Understanding how generative AI can be used in cyber-attacks paves the way to effectively defend against them.

The use of AI, particularly generative AI tools such as ChatGPT, is rapidly changing our society. It now can help with a range of tasks; from students’ homework to providing investment advice, as well as enhancing selfies into elaborate paintings and even writing code. While these all hold potential benefits for many of us, there are – rightly – concerns about how generative AI can be used in cyber-attacks.

It is critical to better understand how new AI-powered attack methods impact the changing threat landscape so that society as a whole can implement safety plans, as well as aid the creation of novel defensive advances.


More people are now on the lookout for phishing emails due to increased education efforts by enterprises and government agencies. But there are still scenarios where one’s instinct overrides caution.

For example, an employee receives a WhatsApp voice message where his or her company’s head is requesting a transfer of money. If the WhatsApp account is using the profile picture of the latter and the voice in the message sounds just like the boss, the employee will likely be tricked into obeying.

Attackers can use AI text-to-speech models to craft convincing messages to deceive targets and gain access to confidential data. By mining publicly available information, they can impersonate celebrities, company executives and even government officials. Text-to-voice models can then use these to create a believable persona.

To make matters worse, these models can be automated to conduct VoIP phishing – or vishing – campaigns at scale.

Biometric authentication 

Facial recognition technology is similarly vulnerable to generative AI-assisted attacks. Researchers from Tel Aviv University have demonstrated that facial recognition authentication can be bypassed by using models called Generative Adversarial Networks (GANs) to create a “master face” or “master key”.

This vector image was tested and optimized to match facial images in a large, open repository. The research produced nine images that had a 60% chance of successfully matching faces in the database, making it possible for threat actors to compromise identities.

Generative models are not a recent innovation. But recent advancements in AI technology have enabled threat actors to take advantage of them at a much larger scale. This is due to the exponential increase in parameters – variables in an AI system whose values are adjusted to establish how input data gets transformed into the desired output.

As a result, these parameters can be processed by AI models through cloud computing and new digital environments.

With AI models continuing to become more sophisticated, they will be increasingly capable of creating realistic deep fakes, malware and other dangerous threats that could significantly alter the security landscape.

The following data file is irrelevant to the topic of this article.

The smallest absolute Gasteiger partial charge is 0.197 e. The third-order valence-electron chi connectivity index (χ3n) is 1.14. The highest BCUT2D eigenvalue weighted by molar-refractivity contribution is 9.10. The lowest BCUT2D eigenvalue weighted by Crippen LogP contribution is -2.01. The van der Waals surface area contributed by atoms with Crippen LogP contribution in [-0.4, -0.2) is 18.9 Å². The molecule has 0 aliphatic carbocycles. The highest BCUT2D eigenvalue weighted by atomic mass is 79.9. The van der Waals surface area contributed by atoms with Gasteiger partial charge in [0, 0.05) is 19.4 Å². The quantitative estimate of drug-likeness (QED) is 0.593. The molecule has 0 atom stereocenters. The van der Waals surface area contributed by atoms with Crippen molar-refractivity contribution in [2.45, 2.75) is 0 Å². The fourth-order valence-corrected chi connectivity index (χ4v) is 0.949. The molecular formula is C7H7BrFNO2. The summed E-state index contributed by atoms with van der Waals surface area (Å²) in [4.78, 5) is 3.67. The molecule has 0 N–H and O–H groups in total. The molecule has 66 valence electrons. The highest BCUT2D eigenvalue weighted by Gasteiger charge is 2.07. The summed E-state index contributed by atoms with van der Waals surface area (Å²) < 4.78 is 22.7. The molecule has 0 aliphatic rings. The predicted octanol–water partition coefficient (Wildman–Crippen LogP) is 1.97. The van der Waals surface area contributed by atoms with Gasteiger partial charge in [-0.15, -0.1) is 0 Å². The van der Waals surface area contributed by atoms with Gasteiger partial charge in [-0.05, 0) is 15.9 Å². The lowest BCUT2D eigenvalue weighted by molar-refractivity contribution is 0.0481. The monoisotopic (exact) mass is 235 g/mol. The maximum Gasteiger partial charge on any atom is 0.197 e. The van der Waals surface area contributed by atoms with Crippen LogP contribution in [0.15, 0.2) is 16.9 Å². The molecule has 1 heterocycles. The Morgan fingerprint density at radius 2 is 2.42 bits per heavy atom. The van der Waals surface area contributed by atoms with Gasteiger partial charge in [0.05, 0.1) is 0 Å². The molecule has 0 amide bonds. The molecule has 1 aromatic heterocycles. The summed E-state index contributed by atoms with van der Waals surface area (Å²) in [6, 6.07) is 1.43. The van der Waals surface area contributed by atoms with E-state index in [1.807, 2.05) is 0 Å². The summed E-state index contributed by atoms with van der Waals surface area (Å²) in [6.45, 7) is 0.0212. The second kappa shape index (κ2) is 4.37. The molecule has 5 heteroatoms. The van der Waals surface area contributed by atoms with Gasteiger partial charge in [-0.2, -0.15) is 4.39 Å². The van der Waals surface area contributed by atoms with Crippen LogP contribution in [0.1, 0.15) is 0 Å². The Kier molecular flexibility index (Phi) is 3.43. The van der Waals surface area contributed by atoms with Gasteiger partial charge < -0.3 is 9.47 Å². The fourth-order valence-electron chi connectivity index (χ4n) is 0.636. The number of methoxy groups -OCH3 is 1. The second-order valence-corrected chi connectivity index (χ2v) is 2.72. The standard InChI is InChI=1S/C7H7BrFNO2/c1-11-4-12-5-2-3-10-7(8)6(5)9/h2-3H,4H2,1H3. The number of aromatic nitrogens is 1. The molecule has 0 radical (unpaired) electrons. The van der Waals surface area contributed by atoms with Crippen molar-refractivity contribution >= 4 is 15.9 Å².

Polymorphic malware 

While the usage of generative AI is being explored by researchers and developers, cyber-attackers are also utilizing it to create malware, conduct reconnaissance and gain initial access during the early stages of an attack chain.

However, it is still uncertain if AI tactics are effective when an intruder has already gained access and is attempting to escalate privileges, acquire credentials or move laterally. To prevent these dangerous threats from succeeding, robust and intelligent identity security measures must be implemented to protect essential systems and data.

AI-powered defense against attack innovation

These attack scenarios underscore the fact that AI is already having a major impact on the security landscape and will continue to do so in the future. It provides attackers with more opportunities to target identities and circumvent authentication protocols.

Organizations must take stock of the consequences of failing to safeguard identities, which the CyberArk 2023 Identity Security Threat Landscape Report found to be the most successful method of infiltrating systems and accessing sensitive data.

Implementing malware-agnostic defenses can help protect against malicious activity, while preventive measures such as enforcing least privilege access should also be on the agenda.

AI is a powerful tool for cybersecurity teams as well and can be used to combat changing threats, increase agility, and keep organizations ahead of attackers. By using AI to reinforce security measures around human and non-human identities, organizations can protect themselves against current and future threats.

Cybersecurity teams need to understand the implications of AI to take advantage of AI-enhanced defenses and remain one step ahead of threat actors.